Researchers at Washington University School of Medicine in St. Louis have identified a molecule that protects mice from brain infections caused by Venezuelan equine encephalitis virus (VEEV), a mosquito-borne virus notorious for causing fast-spreading, deadly outbreaks in Mexico, Central America and northern South America. As the climate changes, the virus is likely to expand its range and threaten more countries in the Americas, including the U.S.
Public health officials have struggled to contain such outbreaks in the absence of effective drugs and vaccines. As a potential drug, the molecule — described in a paper published Nov. 18 in the journal Nature — could serve as a much needed tool to control the deadly virus.
“This virus can infect many species of wild mammals, and every few years it jumps from animals to humans via mosquitoes and causes thousands of infections and many deaths,” said senior author Michael S. Diamond, MD, PhD, the Herbert S. Gasser Professor of Medicine and a professor of molecular microbiology, and of pathology and immunology. “There’s concern that with global warming and population growth, we’ll get more outbreaks.”
Once injected under the skin by mosquitoes, the virus homes in on neurons. People start experiencing symptoms such as headache, muscle pain, fatigue, vomiting, nausea, diarrhea, sore throat and fever within a week. In the most serious cases, the virus gets past the blood-brain barrier, causing encephalitis — brain inflammation that can be fatal in up to a quarter of patients.
To find the potential drug, Diamond and colleagues — including first authors Hongming Ma, an instructor in medicine, and Arthur S. Kim, a postdoctoral researcher — began by searching for the protein “handle” on the surface of animal cells that the virus attaches to and uses to get inside cells. A drug that stops the virus from grabbing that handle, the scientists reasoned, could stymie infection and prevent disease.
But first they had to make a form of the virus they could work easily with. During the Cold War, the U.S. and the Soviet Union attempted to weaponize the virus, and it is still classified as a select agent, meaning only certain high-security labs are allowed to work with it. So instead, the researchers and their colleagues took Sindbis virus, a related virus that causes mild fever and rash, and swapped out some of its genes for some from VEEV. The resulting hybrid virus, called Sindbis-VEEV, infects cells like authentic VEEV but is unable to cause severe disease.
Using a genetic engineering technique known as genome-wide CRISPR screening, the researchers deleted genes in mouse neuronal cells until they found one — called Ldlrad3 — whose absence kept Sindbis-VEEV from infecting cells. The missing gene codes for a little-studied surface protein.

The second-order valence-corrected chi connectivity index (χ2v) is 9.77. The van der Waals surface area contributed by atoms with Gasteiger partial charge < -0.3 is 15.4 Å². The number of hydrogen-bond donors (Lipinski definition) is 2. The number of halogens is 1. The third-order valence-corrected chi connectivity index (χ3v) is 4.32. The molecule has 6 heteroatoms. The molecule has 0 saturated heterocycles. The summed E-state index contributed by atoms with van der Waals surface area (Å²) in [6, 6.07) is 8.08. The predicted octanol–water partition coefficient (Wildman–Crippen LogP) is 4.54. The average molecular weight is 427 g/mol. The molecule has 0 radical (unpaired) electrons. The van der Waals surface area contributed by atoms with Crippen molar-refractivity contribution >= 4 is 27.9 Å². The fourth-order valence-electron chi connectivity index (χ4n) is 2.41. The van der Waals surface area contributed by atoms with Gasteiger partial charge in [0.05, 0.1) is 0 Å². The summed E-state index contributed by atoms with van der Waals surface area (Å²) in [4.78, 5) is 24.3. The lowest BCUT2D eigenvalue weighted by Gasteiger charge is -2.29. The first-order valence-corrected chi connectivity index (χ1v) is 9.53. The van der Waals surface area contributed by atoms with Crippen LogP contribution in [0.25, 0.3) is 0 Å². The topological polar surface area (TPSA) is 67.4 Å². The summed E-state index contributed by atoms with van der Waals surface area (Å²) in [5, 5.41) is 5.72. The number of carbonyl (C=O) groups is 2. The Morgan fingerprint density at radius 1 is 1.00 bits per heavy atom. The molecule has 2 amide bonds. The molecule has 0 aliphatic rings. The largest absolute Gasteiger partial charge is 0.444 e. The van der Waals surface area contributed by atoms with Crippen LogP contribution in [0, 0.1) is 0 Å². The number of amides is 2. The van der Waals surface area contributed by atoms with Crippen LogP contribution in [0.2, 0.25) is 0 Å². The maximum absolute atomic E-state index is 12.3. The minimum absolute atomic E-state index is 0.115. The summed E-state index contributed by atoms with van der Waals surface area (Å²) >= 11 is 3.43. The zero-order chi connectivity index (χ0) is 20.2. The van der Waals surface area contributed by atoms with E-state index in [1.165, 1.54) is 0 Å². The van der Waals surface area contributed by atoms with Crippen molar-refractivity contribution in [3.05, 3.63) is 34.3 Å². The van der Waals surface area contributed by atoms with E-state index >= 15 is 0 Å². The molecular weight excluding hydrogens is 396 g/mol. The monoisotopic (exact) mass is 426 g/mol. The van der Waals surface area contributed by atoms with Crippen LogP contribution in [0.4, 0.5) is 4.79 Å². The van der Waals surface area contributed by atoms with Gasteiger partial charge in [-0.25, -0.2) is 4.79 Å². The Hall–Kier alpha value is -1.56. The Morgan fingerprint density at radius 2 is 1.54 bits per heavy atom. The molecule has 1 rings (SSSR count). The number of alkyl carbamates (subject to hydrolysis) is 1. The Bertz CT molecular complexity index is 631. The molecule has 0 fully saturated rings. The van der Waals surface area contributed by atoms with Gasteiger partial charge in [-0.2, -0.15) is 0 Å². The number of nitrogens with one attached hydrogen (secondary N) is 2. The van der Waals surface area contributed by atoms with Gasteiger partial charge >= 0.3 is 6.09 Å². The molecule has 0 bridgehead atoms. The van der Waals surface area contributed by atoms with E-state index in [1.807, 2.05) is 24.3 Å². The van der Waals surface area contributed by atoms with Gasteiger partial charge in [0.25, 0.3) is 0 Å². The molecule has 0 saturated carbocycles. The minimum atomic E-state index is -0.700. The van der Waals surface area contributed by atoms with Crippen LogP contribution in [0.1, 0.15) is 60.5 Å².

Further experiments verified the importance of Ldlrad3. Adding the gene back to neuronal cells restored the virus’s ability to infect cells. The human LDLRAD3 gene is almost identical to its mouse equivalent, and knocking out the human gene also reduced infection in multiple cell lines. When the researchers added Ldlrad3 to a different cell type that is normally resistant to infection, the virus was able to infect the cell. Co-author William Klimstra, at the University of Pittsburgh, separately replicated the findings using authentic, highly virulent VEEV.
Ldlrad3 doesn’t appear to be the only way the virus gets inside cells, since a small amount of virus is able to infect cells lacking the protein. But it is clearly the primary way in. Since Ldlrad3 is naturally on our cells and can’t be removed, the scientists decided to create a decoy handle using a piece of the Ldlrad3 protein. Any virus particles that mistakenly latch onto the decoy handle would fail to infect cells and instead would get destroyed by the immune system.
To test their decoy in a living animal, the researchers injected mice with authentic virulent VEEV in two different ways: under the skin to mimic a mosquito bite, or directly into the brain. They gave the mice the decoy handle or a placebo molecule for comparison, either six hours before or 24 hours after infection. In all experiments, all of the mice that received the placebo died within a week. In most cases, all of the mice that received the decoy molecule survived, although in the most stringent experiment — in which the virus was injected into the brain — two of the 10 mice died despite receiving the decoy.
“In an outbreak situation, you may be able to use a drug like this as a countermeasure to prevent transmission and further spread,” Diamond said.
A major advantage to an antiviral drug based on a human — rather than a viral — protein is that it is unlikely the virus could evolve resistance to it. Any mutation that enables the virus to avoid the decoy probably would make it unable to attach to cells, too, the researchers said.